Country Queer

Lifting up LGBTQ+ voices in country and Americana.

Caitlin Jemma Finds “True Meaning”

by Tyler Morgenstern, Staff Writer

On the opening track of her new full-length album, True Meaning, singer-songwriter Caitlin Jemma pleads for a touch of something real—whatever the costs. “When you walk further from something, you get closer to something, too,” Jemma muses, as if to the open sky. “One little feeling, please, one little feeling that will bring me to my knees.” Set atop the strains of a spacey steel and sung in Jemma’s distinctive, breathy soprano, it’s a declaration of sorts — a promise, made on a road trip from Austin in the wake of some great loss, to be open to whatever lessons the universe and the open road might have in store. 

It’s a bold aspiration, to be sure. But it’s one on which Jemma makes good across this lively collection of tracks, which freely blends the sort of plaintive, introspective balladeering one might expect from the likes of Courtney Marie Andrews with shades of southern rock, indie pop, Motown, and soul. But for its eclecticism, True Meaning is not exactly scattered or unfocused. Holding it all together is Jemma’s singular vocal delivery: ornamental, playful, agile, and unvarnished in all the right places, yet somehow still earnest. Throughout, she’s grounded in a sturdy commitment to chase and (should the opportunity arise) to accept with grace something like true meaning.

Nowhere is this optimistic approach so clear as on the rollicking country-soul number “Yes.” As Jemma sings, threading her lyrics through a mash of vocal growls and sparkling horns, “I’m making it up baby, and I’m learning as I go. This time around I’m leaving open a few extra windows and doors.” “Yes,” in a word, is what True Meaning is all about: a willingness to improvise, to throw open the windows and greet whatever (or whoever) the wind brings rattling home, to answer the world when it comes knocking, to feel whatever needs to be felt, however it makes itself known. The track is, quite literally, a breath of fresh air—a sprightly summer gust that knocks the dust off the old winter curtains.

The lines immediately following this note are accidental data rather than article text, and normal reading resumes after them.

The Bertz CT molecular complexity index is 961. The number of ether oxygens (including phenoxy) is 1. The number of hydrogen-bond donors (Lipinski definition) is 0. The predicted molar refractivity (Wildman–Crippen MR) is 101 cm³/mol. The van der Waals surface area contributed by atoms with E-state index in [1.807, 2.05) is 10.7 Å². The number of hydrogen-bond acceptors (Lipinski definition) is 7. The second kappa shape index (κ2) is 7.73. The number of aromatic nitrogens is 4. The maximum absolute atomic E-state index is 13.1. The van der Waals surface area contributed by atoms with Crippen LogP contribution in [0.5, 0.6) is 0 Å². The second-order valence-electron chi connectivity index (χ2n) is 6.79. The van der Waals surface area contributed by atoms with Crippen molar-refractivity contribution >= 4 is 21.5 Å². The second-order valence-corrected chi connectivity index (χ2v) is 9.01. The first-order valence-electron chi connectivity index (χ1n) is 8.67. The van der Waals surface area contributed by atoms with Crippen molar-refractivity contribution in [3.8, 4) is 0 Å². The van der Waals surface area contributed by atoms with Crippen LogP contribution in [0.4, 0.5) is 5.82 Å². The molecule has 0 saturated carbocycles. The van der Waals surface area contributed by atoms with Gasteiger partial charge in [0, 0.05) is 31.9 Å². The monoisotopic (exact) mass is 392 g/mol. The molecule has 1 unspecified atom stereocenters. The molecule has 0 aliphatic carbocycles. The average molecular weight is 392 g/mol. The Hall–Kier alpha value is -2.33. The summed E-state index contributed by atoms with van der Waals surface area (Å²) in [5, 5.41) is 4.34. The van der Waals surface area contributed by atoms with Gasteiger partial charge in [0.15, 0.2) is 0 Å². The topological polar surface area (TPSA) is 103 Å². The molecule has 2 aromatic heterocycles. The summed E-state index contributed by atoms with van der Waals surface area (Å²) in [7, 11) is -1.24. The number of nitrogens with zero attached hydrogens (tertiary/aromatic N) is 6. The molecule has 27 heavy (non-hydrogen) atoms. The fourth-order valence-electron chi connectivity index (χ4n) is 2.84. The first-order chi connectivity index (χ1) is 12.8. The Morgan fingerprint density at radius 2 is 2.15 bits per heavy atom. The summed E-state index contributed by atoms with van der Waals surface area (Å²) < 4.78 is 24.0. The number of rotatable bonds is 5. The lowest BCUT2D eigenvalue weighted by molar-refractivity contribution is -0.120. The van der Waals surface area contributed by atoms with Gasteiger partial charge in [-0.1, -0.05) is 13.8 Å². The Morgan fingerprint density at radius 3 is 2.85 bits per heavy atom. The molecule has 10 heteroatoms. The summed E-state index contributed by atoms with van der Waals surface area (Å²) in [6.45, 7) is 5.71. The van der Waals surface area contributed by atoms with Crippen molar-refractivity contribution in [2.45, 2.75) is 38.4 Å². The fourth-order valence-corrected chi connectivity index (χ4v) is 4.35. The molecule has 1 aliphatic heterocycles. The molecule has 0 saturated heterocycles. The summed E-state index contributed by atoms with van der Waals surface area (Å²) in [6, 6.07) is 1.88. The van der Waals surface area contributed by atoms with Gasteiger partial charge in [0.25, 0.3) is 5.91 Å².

These upbeat tracks work especially well as foils to the album’s more subdued and melancholy turns, like “Constellation in the Sky,” which finds Jemma gazing skyward, speaking to a departed loved one over a far-off, tinkling piano and a gently brushed snare. Here, Jemma’s signature vocals and thoughtful writing blend seamlessly with Sacha Müller’s elegant production, creating a moment of virtual transport that plants the listener directly beneath a pitch-dark desert sky. What might come of this moment, what we might learn from it, remains to be seen. But at the very least, True Meaning takes us there, and asks us to be ready, to be open, and to be true.

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